KSU_Site_num 10. West Creek East. This station was just inside the entrance to Shad Creek. The substrate was extremely muddy and the gradient was variable depending on seine location. It was seinable at mid to low tides but because the site had to be walked to, it was usually done on the rising tide.
KSU_Site_num 11. West Creek West. This station was located just inside West Creek on the northern bank where there is a muddy bank. The substrate was difficult to walk in and the slope was fairly steep. The slope was the deciding factor for seining locations. This site was seined at low to rising tides so that it could be accessed by boat.
KSU_Site_num 14. Third Sweet Spot. This station was located on a beach on the north side of the mouth of Third Creek. The substrate was sandy and the slope was steep on the Sound-ward side but gentle on the creek side. This location could be seined only at mid tides to ensure that there was enough water in the creek side.
KSU_Site_num 15. Third Creek 1. This station was located just inside Third Creek where the creek begins to widen. The substrate was a combination of sand and mud. This location was difficult to access and had to be done on the rising tide to get the boat in and ensure there was enough water at the location. Seining had to be completed quickly because the tide flooded everything fast in this location.
KSU_Site_num 16. Third Creek 2. This station was located well inside Third Creek on a flow that connects Eagle Hill to Roger Island. There were often clammers nearby but the seine locations were not disturbed. The substrate was extremely muddy and difficult to walk in. This location was only seinied on the rising tide to ensure there was enough water and to allow for time to walk out to it. Seining had to be completed quickly because the tide flooded everything fast in this location.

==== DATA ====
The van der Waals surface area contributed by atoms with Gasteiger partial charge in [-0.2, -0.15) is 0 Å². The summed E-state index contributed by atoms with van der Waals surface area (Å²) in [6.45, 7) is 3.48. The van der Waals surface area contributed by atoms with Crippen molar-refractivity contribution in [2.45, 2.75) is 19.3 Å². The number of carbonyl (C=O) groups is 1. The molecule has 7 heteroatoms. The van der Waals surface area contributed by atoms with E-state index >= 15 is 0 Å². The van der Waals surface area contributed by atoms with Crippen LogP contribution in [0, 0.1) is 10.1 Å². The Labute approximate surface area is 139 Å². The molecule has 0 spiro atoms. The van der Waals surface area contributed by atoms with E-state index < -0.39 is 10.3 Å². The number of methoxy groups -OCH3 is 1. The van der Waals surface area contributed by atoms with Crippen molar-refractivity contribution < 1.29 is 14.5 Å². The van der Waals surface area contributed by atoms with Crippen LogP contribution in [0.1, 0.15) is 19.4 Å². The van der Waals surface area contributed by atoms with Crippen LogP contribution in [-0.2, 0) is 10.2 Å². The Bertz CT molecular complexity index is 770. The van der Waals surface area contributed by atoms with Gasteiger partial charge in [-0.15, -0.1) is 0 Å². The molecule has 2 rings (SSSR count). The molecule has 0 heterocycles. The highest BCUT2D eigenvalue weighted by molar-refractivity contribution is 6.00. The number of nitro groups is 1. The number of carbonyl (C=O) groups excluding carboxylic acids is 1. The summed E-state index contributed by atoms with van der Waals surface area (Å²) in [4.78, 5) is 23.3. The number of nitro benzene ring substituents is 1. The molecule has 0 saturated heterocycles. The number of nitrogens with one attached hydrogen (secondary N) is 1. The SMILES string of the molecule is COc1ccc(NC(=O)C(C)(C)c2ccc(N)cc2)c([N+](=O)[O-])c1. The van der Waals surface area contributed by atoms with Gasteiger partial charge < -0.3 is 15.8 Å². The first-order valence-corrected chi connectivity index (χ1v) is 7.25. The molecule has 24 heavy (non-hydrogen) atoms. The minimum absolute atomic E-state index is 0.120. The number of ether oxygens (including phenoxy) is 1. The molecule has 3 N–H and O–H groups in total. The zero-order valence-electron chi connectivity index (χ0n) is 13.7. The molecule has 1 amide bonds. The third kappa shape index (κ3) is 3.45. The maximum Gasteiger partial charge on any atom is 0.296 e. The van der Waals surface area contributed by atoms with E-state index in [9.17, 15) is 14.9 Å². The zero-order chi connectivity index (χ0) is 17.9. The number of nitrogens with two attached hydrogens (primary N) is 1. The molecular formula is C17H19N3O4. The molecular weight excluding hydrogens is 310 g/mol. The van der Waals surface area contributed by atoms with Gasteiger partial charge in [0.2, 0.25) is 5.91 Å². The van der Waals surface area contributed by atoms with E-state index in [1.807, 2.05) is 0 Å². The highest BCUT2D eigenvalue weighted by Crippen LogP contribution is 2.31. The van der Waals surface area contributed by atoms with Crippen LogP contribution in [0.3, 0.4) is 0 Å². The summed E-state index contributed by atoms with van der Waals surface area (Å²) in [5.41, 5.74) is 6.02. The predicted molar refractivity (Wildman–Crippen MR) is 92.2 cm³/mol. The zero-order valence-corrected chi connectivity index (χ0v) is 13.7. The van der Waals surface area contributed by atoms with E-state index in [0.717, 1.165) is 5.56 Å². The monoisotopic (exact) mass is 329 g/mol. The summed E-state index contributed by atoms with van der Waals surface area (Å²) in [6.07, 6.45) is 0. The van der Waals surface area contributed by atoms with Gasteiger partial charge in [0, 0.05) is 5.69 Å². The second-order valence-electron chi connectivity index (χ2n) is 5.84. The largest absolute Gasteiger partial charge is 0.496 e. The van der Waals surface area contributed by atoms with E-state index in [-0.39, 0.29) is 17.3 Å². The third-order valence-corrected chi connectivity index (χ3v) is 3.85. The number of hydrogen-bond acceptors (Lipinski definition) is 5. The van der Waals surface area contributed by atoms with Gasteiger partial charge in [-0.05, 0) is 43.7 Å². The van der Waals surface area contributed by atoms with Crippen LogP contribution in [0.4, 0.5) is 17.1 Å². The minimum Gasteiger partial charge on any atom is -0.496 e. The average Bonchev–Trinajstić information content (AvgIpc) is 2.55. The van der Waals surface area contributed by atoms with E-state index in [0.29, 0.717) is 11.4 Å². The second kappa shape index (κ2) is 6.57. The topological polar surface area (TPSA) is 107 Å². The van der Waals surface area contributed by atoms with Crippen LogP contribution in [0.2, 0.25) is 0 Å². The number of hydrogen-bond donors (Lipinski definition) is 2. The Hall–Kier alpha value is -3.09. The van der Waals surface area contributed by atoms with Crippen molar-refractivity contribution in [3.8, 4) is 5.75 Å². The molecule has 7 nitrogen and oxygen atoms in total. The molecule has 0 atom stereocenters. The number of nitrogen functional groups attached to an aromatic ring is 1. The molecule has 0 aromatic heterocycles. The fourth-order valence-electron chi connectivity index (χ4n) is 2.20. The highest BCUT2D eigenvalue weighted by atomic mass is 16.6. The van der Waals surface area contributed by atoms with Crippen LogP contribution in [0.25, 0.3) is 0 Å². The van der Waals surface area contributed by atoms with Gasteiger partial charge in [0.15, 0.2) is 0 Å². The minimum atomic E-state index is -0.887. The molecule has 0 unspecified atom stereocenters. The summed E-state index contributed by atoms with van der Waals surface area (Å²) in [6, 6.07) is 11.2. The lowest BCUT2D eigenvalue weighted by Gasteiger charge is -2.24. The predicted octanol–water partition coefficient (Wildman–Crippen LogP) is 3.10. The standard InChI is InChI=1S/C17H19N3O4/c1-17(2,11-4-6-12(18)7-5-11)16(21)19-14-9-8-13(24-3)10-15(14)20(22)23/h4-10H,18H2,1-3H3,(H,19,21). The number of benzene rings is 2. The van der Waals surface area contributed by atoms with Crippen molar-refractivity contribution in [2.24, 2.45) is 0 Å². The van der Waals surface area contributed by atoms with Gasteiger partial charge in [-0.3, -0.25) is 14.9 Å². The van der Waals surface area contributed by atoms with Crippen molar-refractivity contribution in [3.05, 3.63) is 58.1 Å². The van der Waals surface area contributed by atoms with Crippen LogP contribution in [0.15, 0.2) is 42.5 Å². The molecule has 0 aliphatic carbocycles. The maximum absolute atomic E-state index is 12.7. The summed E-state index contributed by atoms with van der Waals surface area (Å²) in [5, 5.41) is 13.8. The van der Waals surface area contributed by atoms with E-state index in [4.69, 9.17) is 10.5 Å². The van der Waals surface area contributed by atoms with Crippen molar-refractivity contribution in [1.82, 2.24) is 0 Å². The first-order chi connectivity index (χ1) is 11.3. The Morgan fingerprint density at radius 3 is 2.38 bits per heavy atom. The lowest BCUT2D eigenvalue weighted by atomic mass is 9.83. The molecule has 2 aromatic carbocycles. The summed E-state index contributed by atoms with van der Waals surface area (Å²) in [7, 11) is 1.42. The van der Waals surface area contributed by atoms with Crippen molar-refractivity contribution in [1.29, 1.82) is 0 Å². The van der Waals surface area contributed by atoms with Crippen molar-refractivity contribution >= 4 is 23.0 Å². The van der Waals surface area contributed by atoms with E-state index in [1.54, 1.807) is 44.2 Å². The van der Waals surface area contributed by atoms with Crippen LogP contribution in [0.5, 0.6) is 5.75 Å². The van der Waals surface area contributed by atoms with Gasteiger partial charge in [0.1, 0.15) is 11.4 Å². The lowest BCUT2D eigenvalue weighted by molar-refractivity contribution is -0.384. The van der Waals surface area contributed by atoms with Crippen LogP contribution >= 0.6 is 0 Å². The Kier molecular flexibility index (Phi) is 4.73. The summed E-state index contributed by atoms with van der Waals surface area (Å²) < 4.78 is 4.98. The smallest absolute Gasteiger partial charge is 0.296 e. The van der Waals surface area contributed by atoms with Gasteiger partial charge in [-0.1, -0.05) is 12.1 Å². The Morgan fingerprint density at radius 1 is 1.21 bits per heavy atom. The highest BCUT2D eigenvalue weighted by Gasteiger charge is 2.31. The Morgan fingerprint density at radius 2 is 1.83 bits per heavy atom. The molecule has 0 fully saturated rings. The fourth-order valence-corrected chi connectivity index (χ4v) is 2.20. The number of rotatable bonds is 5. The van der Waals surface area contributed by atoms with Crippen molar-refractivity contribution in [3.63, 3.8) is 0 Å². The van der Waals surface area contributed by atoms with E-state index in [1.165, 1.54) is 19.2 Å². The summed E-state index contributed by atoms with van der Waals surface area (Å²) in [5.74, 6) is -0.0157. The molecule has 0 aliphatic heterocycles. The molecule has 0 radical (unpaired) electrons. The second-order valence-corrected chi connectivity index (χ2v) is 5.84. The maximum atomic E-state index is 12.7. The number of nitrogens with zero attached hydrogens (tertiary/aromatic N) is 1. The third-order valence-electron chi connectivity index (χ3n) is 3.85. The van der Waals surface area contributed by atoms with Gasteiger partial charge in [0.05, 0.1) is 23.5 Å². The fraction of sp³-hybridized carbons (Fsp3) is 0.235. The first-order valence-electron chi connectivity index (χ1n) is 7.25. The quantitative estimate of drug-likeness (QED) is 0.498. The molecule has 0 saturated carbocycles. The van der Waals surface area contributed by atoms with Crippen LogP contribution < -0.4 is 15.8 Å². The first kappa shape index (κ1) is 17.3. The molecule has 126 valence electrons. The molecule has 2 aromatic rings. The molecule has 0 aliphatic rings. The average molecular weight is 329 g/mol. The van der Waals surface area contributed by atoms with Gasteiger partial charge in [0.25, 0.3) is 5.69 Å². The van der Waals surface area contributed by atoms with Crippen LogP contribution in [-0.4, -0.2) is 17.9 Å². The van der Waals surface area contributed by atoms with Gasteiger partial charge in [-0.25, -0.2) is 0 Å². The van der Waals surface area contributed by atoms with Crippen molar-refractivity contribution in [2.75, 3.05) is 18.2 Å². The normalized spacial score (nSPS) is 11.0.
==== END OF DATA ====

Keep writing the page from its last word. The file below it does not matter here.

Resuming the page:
KSU_Site_num18. Middle Ground. This station was located on the southwest bank of Middle Ground. The substrate was sandy and the slope was fairly extreme so locations were chosen that allowed for a proper deployment. This location could be seined at mid to low tide.
KSU_Site_num 21. Grape Sweet Spot. This station was located firhg at the mough of Grape Island Creek (also called PIne Creek on some maps) on the other side of a few house boats and just north of Ipswich Bluff. The substrate was a sandy beach and the gradient was only slight.
KSU_Site_num19. Grape In North. This station was located inside Grape Island Creek (also called Pine Creek) on a bank that was a mixture that was mostly sand with some mud. In one location there was steep gradient and then it flattened out. This location was seinable at mid to low tides as there was always enough water.
KSU_Site_num 22. Grape In South. This station was located on the creek just north and east of Ipswich Bluffs (unnamed?). The location was mostly sand with some mud. There was only a slight gradient and thus on the rising tide the area flooded quickly.
KSU_Site_num27 (Pebble Beach) is the same as PIE LTER Station 1(Great Neck, Ipswich). This station was located on a flat, very gently sloping sandy beach just north of an area of small rocks interspersed with salt marsh vegetation that seperates the site from the northern end of Pavilion Beach.
Sampling was always carried out within two hours of low tide.
Identification, enumeration, and biomass of fish and decapods
After field collection, the fish samples were brought back to the Ecosystems Center's Rowley River Laboratory for identification. Fish and decapod crustaceans from each replicate were sorted by species and counted. Fish identifications were based on Bigelow and Schroeder (1953), Robins et al. 1986), Scott and Scott (1988) and an estuarine fish key developed by the Fish Ecology Laboratory of University of Massachusetts at Amherst (Basher 1989). As described above, we routinely collected decapod crustaceans, including Crangon septemspinosa, Palaeomonetes spp. and crabs. These were identified using Smith (1964) and Gosner (1971, 1978).
Abundance data represents the sum of individual species for the combined two seine hauls.